34. 34. EVIDENCE REVIEW APS-AAPM Clinical Guidelines for the Use of Chronic Opioid Therapy in Chronic Noncancer Pain American Pain Society 27 Table 3. Prospective studies of screening instruments for predicting risk of aberrant drug-related behaviors Author, year Instrument evaluated Number of patients Duration of follow-up Opioid use at enrollment Definition of aberrant drug-related behaviors Quality* Akbik, 2006 149 Screener and Opioid Assessment for Patients with Pain (SOAPP) Version 1 Self-administered, 14 items N=397 (155 had urine toxicology results) Duration unclear Patients not on opioids Urine toxicology screen showing illicit substances and/or unprescribed opioids 5/9 Butler, 2004 150 Screener and Opioid Assessment for Patients with Pain (SOAPP) Version 1 Self-administered, 14 items N=175 (95 completed 6 month follow-up) 6 months Mixed population Prescription Drug Use Questionnaire score ≥11 (out of 42) and/or staff assessment of serious drug behavior by 2 or 3 staff members and/or urine toxicology sample with unexpected medications, absence of prescribed medications, and/or illicit substances 5/9 Butler, 2008 151 Revised Screener and Opioid Assessment for Patients with Pain (SOAPP-R) Self-administered, 24 items N=283 (223 completed 5 month follow-up) 5 months All patients on opioids Positive result on the Aberrant Drug Behavior Index: Score on the 42-item Prescription Drug Use Questionnaire of >11, or 2 or more positive results on the 11-item Prescription Opioid Therapy Questionnaire plus an abnormal urine toxicology result (illicit drug or non-prescribed opioid) 6/9 Webster, 2005 152 Opioid Risk Tool (ORT) Self-administered, 10 items N=185 12 months All patients on opioids Not defined; 23 different aberrant behaviors reported. Methods for identifying behaviors also not reported. 4/9 *Using nine criteria described in Methods (maximum score 9) Two higher-quality studies evaluated the Screener and Opioid Assessment for Patients with Pain (SOAPP) Version 1 instrument (Table 4)149, 150 . The first study derived the 14-item, self- administered SOAPP Version 1 (each scored on a 0 to 4 categorical scale, maximum score 56) from 24 original items and evaluated the diagnostic test characteristics of the final instrument in a mixed population of patients on chronic opioids or being considered for therapy (proportion on chronic opioids not reported)150 . It found a cut-off score of ≥7 to be optimal, with a sensitivity of 0.91 (95% CI 0.78 to 0.98) and specificity of 0.69 (95% CI 0.54 to 0.81) for identifying aberrant drug-related behaviors after six months based on a questionnaire, staff assessment, and urine toxicology results (PLR 2.90 [95% CI 1.91 to 4.39], NLR 0.13 [95% CI 0.05 to 0.34], and DOR 21.9 [95% CI 6.89 to 68.5])150 . In a second study, a score ≥8 on the previously derived SOAPP Version 1 instrument was associated with a sensitivity and specificity of 0.68 (95% CI 0.52 to 0.81) and 0.38 (95% CI 0.29 to 0.49), respectively (PLR 1.11 [95% CI 0.86 to 1.43], NLR 0.83 [95% CI 0.50 to 1.36], and DOR 1.34 [95% CI 0.64 to 2.84])149 . However, these results are difficult to interpret because aberrant drug-related behaviors were identified solely on the basis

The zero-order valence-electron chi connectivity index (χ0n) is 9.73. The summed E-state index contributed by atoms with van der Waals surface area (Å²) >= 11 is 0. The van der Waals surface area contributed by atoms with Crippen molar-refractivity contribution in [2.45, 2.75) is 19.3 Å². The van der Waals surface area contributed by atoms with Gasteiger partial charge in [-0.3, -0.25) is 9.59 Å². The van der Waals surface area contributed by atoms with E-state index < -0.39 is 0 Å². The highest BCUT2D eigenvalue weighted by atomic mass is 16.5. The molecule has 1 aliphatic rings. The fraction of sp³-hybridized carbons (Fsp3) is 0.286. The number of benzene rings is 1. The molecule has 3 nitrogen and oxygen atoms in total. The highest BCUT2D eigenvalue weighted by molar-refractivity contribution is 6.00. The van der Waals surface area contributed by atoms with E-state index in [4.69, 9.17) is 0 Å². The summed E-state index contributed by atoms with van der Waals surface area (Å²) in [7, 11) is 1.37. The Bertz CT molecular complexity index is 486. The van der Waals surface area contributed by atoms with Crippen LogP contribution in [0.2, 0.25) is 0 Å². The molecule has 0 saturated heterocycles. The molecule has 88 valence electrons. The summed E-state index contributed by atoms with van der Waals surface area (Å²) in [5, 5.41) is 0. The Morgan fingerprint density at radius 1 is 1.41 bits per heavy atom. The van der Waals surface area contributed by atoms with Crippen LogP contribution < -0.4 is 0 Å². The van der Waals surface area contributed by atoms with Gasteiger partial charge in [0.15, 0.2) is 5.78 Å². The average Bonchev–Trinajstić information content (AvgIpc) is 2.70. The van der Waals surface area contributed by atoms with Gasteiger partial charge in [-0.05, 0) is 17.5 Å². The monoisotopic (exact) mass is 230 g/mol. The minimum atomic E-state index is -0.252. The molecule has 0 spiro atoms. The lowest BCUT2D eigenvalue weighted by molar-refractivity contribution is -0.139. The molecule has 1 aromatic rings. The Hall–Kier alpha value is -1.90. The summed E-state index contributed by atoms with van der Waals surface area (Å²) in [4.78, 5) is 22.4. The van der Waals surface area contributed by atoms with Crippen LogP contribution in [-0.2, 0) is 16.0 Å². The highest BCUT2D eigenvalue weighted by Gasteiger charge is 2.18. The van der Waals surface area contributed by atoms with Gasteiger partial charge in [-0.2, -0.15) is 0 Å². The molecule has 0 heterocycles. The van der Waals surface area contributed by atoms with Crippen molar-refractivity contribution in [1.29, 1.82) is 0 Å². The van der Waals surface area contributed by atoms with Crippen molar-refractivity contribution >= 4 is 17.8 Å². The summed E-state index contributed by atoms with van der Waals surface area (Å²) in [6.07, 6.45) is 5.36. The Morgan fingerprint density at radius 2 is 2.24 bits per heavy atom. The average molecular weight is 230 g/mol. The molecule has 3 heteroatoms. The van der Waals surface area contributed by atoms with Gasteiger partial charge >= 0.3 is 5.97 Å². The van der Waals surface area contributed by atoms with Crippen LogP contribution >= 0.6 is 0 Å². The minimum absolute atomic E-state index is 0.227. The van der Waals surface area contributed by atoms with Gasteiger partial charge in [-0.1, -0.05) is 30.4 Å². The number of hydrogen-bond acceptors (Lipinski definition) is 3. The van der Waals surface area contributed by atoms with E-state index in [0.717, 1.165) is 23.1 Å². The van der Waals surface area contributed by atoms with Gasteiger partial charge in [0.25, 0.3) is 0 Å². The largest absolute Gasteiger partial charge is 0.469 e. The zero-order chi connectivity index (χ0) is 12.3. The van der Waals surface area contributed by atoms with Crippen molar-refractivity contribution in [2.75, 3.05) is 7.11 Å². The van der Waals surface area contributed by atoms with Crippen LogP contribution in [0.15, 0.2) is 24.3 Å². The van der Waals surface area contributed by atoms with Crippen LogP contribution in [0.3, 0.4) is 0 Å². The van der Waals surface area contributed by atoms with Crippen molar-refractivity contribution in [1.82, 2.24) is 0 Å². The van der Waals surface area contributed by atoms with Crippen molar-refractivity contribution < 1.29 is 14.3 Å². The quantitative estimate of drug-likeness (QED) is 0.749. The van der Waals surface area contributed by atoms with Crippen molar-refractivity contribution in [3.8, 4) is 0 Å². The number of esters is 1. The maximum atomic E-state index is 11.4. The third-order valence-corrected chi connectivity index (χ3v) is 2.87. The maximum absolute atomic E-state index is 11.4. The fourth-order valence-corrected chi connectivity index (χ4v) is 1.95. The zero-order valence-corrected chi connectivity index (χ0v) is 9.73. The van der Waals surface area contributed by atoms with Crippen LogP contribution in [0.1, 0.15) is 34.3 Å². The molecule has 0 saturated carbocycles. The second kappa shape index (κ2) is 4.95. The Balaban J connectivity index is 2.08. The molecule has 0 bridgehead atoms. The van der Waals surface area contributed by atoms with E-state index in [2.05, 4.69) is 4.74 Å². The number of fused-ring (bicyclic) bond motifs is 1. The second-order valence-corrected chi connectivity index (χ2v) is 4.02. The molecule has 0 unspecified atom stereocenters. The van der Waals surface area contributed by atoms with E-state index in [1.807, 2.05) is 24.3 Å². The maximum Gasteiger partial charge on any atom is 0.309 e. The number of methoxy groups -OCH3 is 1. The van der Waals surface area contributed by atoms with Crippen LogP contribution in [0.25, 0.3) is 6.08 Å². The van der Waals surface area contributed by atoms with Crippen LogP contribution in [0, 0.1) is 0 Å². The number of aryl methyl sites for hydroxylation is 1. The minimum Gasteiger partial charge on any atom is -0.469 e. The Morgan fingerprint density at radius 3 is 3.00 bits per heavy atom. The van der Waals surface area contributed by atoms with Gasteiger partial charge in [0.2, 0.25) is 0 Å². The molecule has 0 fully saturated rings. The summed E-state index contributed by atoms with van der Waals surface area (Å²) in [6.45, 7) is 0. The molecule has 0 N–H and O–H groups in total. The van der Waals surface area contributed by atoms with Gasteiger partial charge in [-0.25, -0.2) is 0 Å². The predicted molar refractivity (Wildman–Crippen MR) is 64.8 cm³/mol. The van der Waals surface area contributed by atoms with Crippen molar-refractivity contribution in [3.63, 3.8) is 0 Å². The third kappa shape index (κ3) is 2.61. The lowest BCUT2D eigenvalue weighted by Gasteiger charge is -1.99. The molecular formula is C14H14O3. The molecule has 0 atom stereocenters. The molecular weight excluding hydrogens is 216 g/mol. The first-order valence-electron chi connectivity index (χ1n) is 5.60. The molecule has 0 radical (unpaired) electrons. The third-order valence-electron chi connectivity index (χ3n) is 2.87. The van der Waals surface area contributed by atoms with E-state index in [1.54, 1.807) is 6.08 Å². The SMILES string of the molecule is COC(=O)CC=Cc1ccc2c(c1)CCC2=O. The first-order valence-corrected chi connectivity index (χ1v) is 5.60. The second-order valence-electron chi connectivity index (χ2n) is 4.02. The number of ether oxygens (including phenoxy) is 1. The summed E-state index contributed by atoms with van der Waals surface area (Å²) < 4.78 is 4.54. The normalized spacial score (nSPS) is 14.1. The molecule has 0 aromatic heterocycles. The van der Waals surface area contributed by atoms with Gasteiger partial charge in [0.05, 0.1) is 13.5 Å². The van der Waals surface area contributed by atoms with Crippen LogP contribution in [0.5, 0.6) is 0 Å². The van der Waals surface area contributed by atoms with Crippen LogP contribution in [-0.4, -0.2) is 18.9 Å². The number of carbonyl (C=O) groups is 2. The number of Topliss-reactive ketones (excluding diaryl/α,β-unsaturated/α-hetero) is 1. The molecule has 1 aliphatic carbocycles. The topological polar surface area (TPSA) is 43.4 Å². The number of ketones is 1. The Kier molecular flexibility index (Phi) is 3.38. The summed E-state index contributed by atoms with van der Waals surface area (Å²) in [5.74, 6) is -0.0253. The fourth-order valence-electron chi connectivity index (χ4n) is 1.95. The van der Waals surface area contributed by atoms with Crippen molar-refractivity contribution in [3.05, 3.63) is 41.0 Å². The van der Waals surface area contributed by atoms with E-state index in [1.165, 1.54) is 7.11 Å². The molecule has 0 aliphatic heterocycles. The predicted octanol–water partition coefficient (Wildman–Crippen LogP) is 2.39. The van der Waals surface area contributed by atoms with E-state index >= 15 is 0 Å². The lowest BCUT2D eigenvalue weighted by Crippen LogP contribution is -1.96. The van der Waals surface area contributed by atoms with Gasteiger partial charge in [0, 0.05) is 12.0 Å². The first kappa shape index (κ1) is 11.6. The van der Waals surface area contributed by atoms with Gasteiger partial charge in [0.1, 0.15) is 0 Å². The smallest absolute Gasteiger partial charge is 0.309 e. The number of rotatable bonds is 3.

35. 35. EVIDENCE REVIEW APS-AAPM Clinical Guidelines for the Use of Chronic Opioid Therapy in Chronic Noncancer Pain American Pain Society 28 of urine drug screen results; urine drug screens were not obtained in most patients, and duration of follow-up was unclear. A third study derived the 24-item, self-administered revised SOAPP (SOAPP-R) from 97 original items and evaluated the diagnostic test characteristics of the final instrument in patients already prescribed chronic opioid therapy (average duration six years)151 . The SOAPP-R was designed in part to include less transparent items on drug abuse compared to the SOAPP Version 1, in order to potentially reduce the likelihood of overt patient deception. At a cutoff score of ≥18 (each item scored from 0 to 4, maximum score 96), sensitivity was 0.80 (95% CI 0.70 to 0.89) and specificity was 0.68 (95% CI 0.60 to 0.75) for identification of any aberrant drug-related behavior based on results of two questionnaires and a urine drug screen (PLR 2.50 [95% CI 1.93 to 3.24], NLR 0.29 [95% CI 0.18 to 0.46], and DOR 8.71 [95% CI 4.51 to 16.8]). The area under-the-receiver operating curve (0.81, 95% CI 0.75 to 0.87) was similar to results for the SOAPP Version 1 (0.88, 95% CI 0.81 to 0.95)150 , but may not be directly comparable due to use of different criteria to define aberrant drug-related behaviors and differences in the proportion of patients on chronic opioid therapy at enrollment. A fourth, lower-quality study evaluated the self-administered Opioid Risk Tool (ORT), which consists of 10 items (maximum score 26)152 . Items in this instrument were chosen and weighted prior to evaluation of diagnostic test characteristics, and cut-off scores for different risk categories appeared to be selected on an a priori basis. Aberrant drug-related behaviors were identified in 6% (1/18) of patients categorized as low risk (score 0 to 3), compared to 28% (35/123) of patients categorized as moderate risk (score 4 to 7) and 91% (41/44) of those categorized as high risk (score ≥8) after 12 months. A high-risk score strongly increased the likelihood of subsequent aberrant drug-related behaviors (PLR 14.3 [95% CI 5.35 to 38.4]), a moderate risk score had little effect (PLR 0.57 [95% CI 0.44 to 0.74]), and a low risk score strongly decreased the likelihood (PLR 0.08 159 ). An important shortcoming of this study is that it did not use standardized methods (e.g., questionnaires or urine drug screening) to identify aberrant drug-related behaviors, and aberrant behaviors were not clearly pre-defined.